Welcome to the Wordlady blog!

This blog is about the fascinating, fun, and challenging things about the English language. I hope to entertain you and to help you with problems or just questions you might have with spelling and usage. I go beyond just stating what is right and what is wrong, and provide some history or some tips to help you remember. Is something puzzling you? Feel free to email me at wordlady.barber@gmail.com.
You can also order my best-selling books, Six Words You Never Knew Had Something to do With Pigs and Only in Canada You Say. Fun and informative!

Subscribe!

Subscribe! Fun facts about English delivered weekly right to your inbox. IT'S FREE! Fill in your email address below.
Privacy policy: we will not sell, rent, or give your name or address to anyone. You can unsubscribe at any point.

Follow by email

Search This Blog

Monday, July 6, 2015

All is well in my cosmos

As is always the case at Chateau Wordlady at this time of year, all is well in my cosmos.

That is, the part of my cosmos represented by my patch of boulevard, which has exploded into a mass of feathery foliage and pink petals. Butterflies flit about in the flowers, and the cats lurk in the mini-jungle created by the stems, occasionally imitating the action of the tiger to hiss at passing dogs from the safety of their cat-cave.

Yes, my cosmos (these ones)
Photo by Chloe Si on Unsplash
 have come into bloom.

But why are these jolly flowers called by the same name as the universe? 

In ancient Greek, kosmos meant "order, ornament". The philosopher Pythagoras applied this word to the world and universe to reflect the perfect order and arrangement he perceived in them. The flower, being native to the tropics of the New World, was not discovered by English speakers till the late 1700s, and was baptized "cosmos" by a botanist to reflect its elegant ornamental appearance. 

As with "lilac",  there's a pronunciation issue with this word, whether it designates the universe or the flower.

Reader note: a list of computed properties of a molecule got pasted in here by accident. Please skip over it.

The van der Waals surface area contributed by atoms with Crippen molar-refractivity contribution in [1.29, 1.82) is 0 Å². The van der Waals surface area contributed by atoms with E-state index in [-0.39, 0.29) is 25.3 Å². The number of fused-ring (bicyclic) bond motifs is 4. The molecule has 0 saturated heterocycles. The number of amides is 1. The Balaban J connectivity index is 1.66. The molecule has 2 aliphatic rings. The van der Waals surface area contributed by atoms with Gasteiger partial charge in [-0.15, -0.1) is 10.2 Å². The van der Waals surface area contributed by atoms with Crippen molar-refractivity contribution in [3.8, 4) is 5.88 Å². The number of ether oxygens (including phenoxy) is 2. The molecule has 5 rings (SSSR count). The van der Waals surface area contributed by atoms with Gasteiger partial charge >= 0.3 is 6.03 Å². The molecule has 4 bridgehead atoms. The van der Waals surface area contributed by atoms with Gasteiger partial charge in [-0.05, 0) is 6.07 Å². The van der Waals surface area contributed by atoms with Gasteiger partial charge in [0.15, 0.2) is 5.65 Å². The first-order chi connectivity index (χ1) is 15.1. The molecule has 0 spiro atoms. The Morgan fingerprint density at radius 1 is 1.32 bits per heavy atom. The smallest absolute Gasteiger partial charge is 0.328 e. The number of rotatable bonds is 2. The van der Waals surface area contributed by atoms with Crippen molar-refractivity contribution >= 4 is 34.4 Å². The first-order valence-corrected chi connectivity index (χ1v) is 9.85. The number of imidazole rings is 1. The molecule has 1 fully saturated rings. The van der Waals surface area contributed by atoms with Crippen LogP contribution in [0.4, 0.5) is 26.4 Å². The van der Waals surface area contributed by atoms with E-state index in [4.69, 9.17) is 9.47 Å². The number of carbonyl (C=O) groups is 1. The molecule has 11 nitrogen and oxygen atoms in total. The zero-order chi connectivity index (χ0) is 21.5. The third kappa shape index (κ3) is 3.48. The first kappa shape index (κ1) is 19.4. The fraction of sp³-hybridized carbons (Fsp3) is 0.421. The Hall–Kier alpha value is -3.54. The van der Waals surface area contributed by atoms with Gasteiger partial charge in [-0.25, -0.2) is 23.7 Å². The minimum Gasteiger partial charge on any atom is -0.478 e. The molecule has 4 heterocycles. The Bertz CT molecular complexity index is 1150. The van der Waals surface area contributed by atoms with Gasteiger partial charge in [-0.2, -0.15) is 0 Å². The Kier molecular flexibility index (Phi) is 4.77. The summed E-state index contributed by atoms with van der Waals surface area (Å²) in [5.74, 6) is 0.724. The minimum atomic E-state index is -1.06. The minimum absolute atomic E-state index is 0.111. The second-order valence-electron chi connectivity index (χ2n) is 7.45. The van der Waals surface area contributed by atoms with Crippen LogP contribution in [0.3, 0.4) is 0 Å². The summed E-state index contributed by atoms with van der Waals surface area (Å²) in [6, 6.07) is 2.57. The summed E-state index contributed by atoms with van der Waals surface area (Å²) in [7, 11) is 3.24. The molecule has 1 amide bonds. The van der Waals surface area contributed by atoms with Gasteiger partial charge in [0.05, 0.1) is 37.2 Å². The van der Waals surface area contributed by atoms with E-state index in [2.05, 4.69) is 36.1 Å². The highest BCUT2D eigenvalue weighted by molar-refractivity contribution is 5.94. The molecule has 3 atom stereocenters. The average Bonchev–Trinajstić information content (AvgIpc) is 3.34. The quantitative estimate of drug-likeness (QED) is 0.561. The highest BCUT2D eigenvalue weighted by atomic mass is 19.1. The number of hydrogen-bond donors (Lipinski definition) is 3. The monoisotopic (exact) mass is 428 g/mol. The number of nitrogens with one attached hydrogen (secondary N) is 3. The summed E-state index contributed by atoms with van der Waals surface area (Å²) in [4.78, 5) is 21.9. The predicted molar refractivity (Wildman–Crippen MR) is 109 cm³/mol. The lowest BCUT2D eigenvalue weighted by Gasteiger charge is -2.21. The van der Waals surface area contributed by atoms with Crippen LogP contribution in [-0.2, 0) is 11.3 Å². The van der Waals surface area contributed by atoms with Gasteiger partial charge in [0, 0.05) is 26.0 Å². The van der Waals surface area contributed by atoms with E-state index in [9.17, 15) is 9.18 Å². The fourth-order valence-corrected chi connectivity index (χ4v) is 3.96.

The Oxford English Dictionary says it is pronounced KOZZ moss.
American dictionaries say KOZZ m'ss is the most common pronunciation, followed by  KOZZ moass and KOZZ moss
The Canadian Oxford Dictionary says KOZZ moass first (and that's NOT just because its editor-in-chief says it that way!), followed by KOZZ m'ss, and does not even mention KOZZ moss. 

What do you say? Do you pronounce it the same for the universe as for the flower?

I always feel a bit of a cheat when passers-by say "I LOVE your garden", since I do NOTHING but watch the cosmos come up each year from the seeds they have shed the year before (and then toss the deadheads on the ground when they go to seed). Here's Wordlady's gardening tip: if you want a big gardening bang for no bucks and no effort, plant cosmos.

However, not everyone is a fan, apparently. One day when I was out deadheading, a passing pedestrian observed that if she had her way, she would pull out every last ... "cosmo"! Her hatred for the innocent flower was apparently as strong as that innate English aversion to singular nouns ending in "s".



P.S. If you find the English language fascinating, you might enjoy regular updates about English usage and word origins from Wordlady. Receive every new post delivered right to your inbox! If you are not already subscribed, you can either:

use the subscribe window at the top of this page
OR
(if you are reading this on a mobile device): send me an email with the subject line SUBSCRIBE at wordlady.barber@gmail.com

Privacy policy: we will not sell, rent, or give your name or address to anyone. You can unsubscribe at any point.

Follow me on twitter: @thewordlady


2 comments:

  1. The word used in John 3:16's Divine Love Proclamation is the Greek word for cosmos and so more accurately read as 'God so loved the 'cosmos', making it a grand statement indeed.

    ReplyDelete

About Me

My photo
Canada's Word Lady, Katherine Barber is an expert on the English language and a frequent guest on radio and television. She was Editor-in-Chief of the Canadian Oxford Dictionary. Her witty and informative talks on the stories behind our words are very popular. Contact her at wordlady.barber@gmail.com to book her for speaking engagements; she can tailor her talks to almost any subject. She is also available as an expert witness for lawsuits.